Researchers identify protein linked to metastasis in pancreatic cancer

Pancreatic cancer is the No. 3 cause of cancer-related deaths in the United States, and only 12% of patients survive five years after being diagnosed.

Severe pancreatic cancer is associated with metastasis, and it is this spread of secondary tumors that usually causes death, but little is known about the molecular mechanisms that drive metastasis.

In a study published Dec. 18 in Advanced Science, researchers from the University of California, Davis showed that abnormal expression of the protein Engrailed-1 (EN1) promotes pancreatic cancer progression and metastasis in vitro and in mouse models. The team also found that elevated EN1 was associated with severe, metastatic pancreatic cancer in human patients, which suggests that EN1 might make a good target for pancreatic cancer therapies.

“We identified a novel epigenetic factor that can contribute to metastasis in pancreatic cancer, which is one of the most challenging cancers to treat,” said Chang-Il Hwang, an assistant professor in the UC Davis Department of Microbiology and Molecular Genetics and a senior author on the paper. “A better understanding of these mechanisms would allow us to identify potential targets and improve patient survival.”

Uncovering a main actor in pancreatic metastasis

Metastasis is an important component of pancreatic cancer progression, but researchers have not been able to identify genetic mutations responsible for it. For this reason, Hwang thought that nongenetic factors, such as epigenetic changes or altered protein production, might be at play. His team previously identified several transcription factors — proteins that control the production of other proteins — that are elevated in pancreatic cancers that have undergone metastasis compared to primary tumors.

One of these proteins, EN1, is essential for the survival of neurons during development and is not usually produced in adult pancreatic cells. EN1 has been shown to promote aggressive forms of breast cancer, and it is also associated with poor prognosis in other cancers, including glioblastoma and salivary gland adenoid cystic carcinoma, but its role in pancreatic cancer had not previously been described.

The researchers tested whether inhibiting EN1 or ramping up its expression impacted the growth and survival of pancreatic cancer “organoids” — three-dimensional clumps of lab-grown tissue. They found that, without EN1, pancreatic cancer cells were less likely to survive and divide, but adding extra EN1 increased the tumors’ survival. Furthermore, when the researchers genetically modified mouse pancreatic cancer cell lines so that they produced more EN1 than usual, the cells showed increased rates of cell invasion and migration, key features of metastasis.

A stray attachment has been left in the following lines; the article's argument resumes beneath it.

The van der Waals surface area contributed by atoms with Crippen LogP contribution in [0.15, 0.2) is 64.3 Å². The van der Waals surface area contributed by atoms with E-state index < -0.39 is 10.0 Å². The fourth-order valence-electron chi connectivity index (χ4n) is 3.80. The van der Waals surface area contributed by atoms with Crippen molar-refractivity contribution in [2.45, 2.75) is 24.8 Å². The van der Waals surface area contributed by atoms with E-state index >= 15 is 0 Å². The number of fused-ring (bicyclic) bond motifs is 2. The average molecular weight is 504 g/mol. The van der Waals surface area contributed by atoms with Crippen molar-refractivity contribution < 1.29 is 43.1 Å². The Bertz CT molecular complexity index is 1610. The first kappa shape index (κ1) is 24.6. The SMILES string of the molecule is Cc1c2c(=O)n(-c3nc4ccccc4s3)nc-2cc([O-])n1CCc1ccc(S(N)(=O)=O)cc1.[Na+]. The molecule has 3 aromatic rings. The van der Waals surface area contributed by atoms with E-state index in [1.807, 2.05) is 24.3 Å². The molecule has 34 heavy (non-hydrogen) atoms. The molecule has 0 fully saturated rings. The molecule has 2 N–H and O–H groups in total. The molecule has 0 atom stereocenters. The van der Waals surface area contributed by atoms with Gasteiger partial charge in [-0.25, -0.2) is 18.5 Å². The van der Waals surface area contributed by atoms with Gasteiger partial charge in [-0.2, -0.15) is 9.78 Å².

“It’s very clear that EN1 is a really important factor behind the aggressiveness of pancreatic cancer,” said first author Jihao (Reno) Xu, a doctoral candidate in the Biochemistry, Molecular, Cellular and Development Biology graduate group. “When we take the tumor cells and make them overexpress EN1, they become more metastatic and aggressive, and when we knock it down, they become less metastatic.”

By analyzing publicly available patient databases, the researchers also showed that EN1 is important for prognosis in human pancreatic cancer. They found that EN1 levels were elevated in a subset of patients with advanced pancreatic cancer, and that patients with elevated EN1 tended to have worse prognoses.

“Patients with high levels of EN1 have shorter survival times, which suggests that it is contributing to the aggressiveness of pancreatic cancer,” said Hwang.

Now, Hwang, Xu and their colleagues are working on ways to translate their findings into the clinic by testing different ways to target EN1. They also plan to continue investigating other nongenetic factors that might contribute to pancreatic cancer progression.

“Ultimately, we want to identify new therapeutic strategies to tackle this disease,” Xu said.

Additional authors on the paper are: at UC Davis, EunJung Lee, Keely Y. Ji, Omar W. Younis and Alexander D. Borowsky; Jae-Seok Roe, Yonsei University; Claudia Tonelli, Tim D.D. Somerville, Melissa Yao, Joseph P. Milazzo, Herve Tiriac, Youngkyu Park, Christopher R. Vakoc and David A. Tuveson, Cold Spring Harbor Laboratory; Ania M. Kolarzyk and Esak Lee, Cornell University; Jean L. Grem, Audrey J. Lazenby, James A. Grunkemeyer and Michael A. Hollingsworth, University of Nebraska Medical Center.

The work was supported by the UC Davis Comprehensive Cancer Center Pilot Grant and the National Institutes of Health.

Substack subscription form sign up
The material in this press release comes from the originating research organization. Content may be edited for style and length. Want more? Sign up for our daily email.